The presentation of prostate cancer can vary significantly and can range from mainly asymptomatic to symptoms of outflow obstruction or severe effects of metastatic and widespread disease. As men age, the risk of prostatic symptoms increases from around one in seven for men in their 40s to around one in two for men in their 70s. It is impossible to differentiate between symptoms secondary to benign disease from prostate cancer. The main reason for this is that in both cases, the prostate increases in size leading to symptoms. These symptoms mainly present themselves as increased urinary frequency during the day as well as the night.
On micturition (the process of discharging waste matter), significant straining may be required and there is a delay in getting started. Thereafter, the stream may be weak with terminal dribbling. The urinary stream may also stop and start. Many patients feel that they are not emptying their bladders and feel the desire to go back to the toilet soon after passing urine.
A significant proportion of men with prostate symptoms complain of urgency (strong desire to pass urine), which on occasions may be associated with urinary incontinence. When prostate cancer spreads outside the prostate but remains local, then, in addition to the above symptoms, a few other complaints can arise. These can be haematuria (blood in the urine), burning on micturition, lower abdominal pain or discomfort, urinary incontinence or even impotence.
When the disease spreads a bit further away from the prostate , then it can cause obstruction to the drainage of urine from the kidneys, leading to loin pain and symptoms of renal failure. In addition, it can present with blood within the semen. On distant spread of disease, serious events like bone fractures, loss of weight, low haemoglobin and spinal cord compression leading to severe neurological symptoms can occur.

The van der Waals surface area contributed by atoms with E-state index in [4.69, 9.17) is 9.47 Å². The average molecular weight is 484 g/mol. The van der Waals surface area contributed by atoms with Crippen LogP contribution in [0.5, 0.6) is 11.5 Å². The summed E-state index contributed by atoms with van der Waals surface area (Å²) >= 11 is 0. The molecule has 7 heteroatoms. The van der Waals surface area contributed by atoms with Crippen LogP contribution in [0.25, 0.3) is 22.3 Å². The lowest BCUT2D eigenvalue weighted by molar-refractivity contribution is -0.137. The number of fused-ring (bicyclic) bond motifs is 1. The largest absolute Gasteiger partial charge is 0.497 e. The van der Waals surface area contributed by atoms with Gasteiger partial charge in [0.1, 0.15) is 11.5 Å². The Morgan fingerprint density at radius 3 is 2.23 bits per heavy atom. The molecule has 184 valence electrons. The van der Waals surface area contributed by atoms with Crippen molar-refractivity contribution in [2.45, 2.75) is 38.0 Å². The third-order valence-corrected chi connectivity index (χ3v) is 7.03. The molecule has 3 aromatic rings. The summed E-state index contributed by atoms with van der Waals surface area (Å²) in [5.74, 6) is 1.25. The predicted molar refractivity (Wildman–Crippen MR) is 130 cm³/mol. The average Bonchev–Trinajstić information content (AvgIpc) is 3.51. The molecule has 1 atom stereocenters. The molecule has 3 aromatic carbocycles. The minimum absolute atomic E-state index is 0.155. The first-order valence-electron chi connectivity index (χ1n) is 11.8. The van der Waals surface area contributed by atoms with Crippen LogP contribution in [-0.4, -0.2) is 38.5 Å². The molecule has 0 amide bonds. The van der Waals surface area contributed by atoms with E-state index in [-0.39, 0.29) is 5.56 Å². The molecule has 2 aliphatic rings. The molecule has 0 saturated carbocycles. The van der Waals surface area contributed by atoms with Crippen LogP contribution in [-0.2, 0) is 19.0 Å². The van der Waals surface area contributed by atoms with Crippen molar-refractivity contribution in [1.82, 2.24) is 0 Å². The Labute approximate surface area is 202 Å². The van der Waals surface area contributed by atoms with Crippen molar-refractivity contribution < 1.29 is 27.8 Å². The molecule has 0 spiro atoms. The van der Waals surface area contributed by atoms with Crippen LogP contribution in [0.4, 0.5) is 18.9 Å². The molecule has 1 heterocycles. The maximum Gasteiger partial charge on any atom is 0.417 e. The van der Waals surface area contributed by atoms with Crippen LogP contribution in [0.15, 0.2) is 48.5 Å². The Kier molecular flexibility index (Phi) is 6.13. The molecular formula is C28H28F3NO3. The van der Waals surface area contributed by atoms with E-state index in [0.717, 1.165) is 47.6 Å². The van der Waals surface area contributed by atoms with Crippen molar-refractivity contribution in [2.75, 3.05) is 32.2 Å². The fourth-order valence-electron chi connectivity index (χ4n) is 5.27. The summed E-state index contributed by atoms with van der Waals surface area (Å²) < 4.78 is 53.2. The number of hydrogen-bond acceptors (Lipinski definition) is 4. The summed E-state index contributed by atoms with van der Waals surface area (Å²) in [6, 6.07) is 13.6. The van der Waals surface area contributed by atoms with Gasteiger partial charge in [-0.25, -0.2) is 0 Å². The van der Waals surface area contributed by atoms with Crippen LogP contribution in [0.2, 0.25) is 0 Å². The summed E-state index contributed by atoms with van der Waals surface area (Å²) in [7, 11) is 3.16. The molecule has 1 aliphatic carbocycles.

Prostate cancer can be investigated with fairly simple tests. A blood test named PSA (prostate specific antigen) can raise the suspicion of disease, which then can be confirmed by further investigations like prostate biopsies. Once the disease has been diagnosed, it needs to be assessed further by radiological scans like MRI (magnetic resonance imaging), CT (computerised tomography) and radio-isotope bone scans.
Prostate cancer is a disease that can be cured completely if caught in its early stages when it is confined to the prostate leading to an almost normal lifespan. There are, both, surgical and non-surgical treatment options available. It is treatable even when it has spread distant from the prostate , but cannot be cured. It is generally thought the survival of prostate cancer once spread is limited to around three years.
Around the world, millions of dollars are being spent in research related to the diagnosis and treatment of prostate cancer. It has now been recommended both by the American Urological Association (AUA) and the European Organisation for Research and Treatment of Cancer (EORTC) for men around and above the age of 50 years to have an annual PSA check. This blood test should be performed even earlier when there is a family history of prostate cancer, especially among first degree relatives.
The PSA test needs to be assessed and evaluated very carefully to minimise the risk of false suspicion of prostate cancer. Given the lack of specific symptoms of this disease, it is important to seek advice from a properly-trained urologist at an early stage so that the disease can be diagnosed and cured without any significant complications and have annual PSA check for men around 50 years of age and above.

The writer is FRCS(Ed), M.Med.Sci(Gl), FRCS in UROLOGY(UK), and fellow of the European Board of Urology.  Email: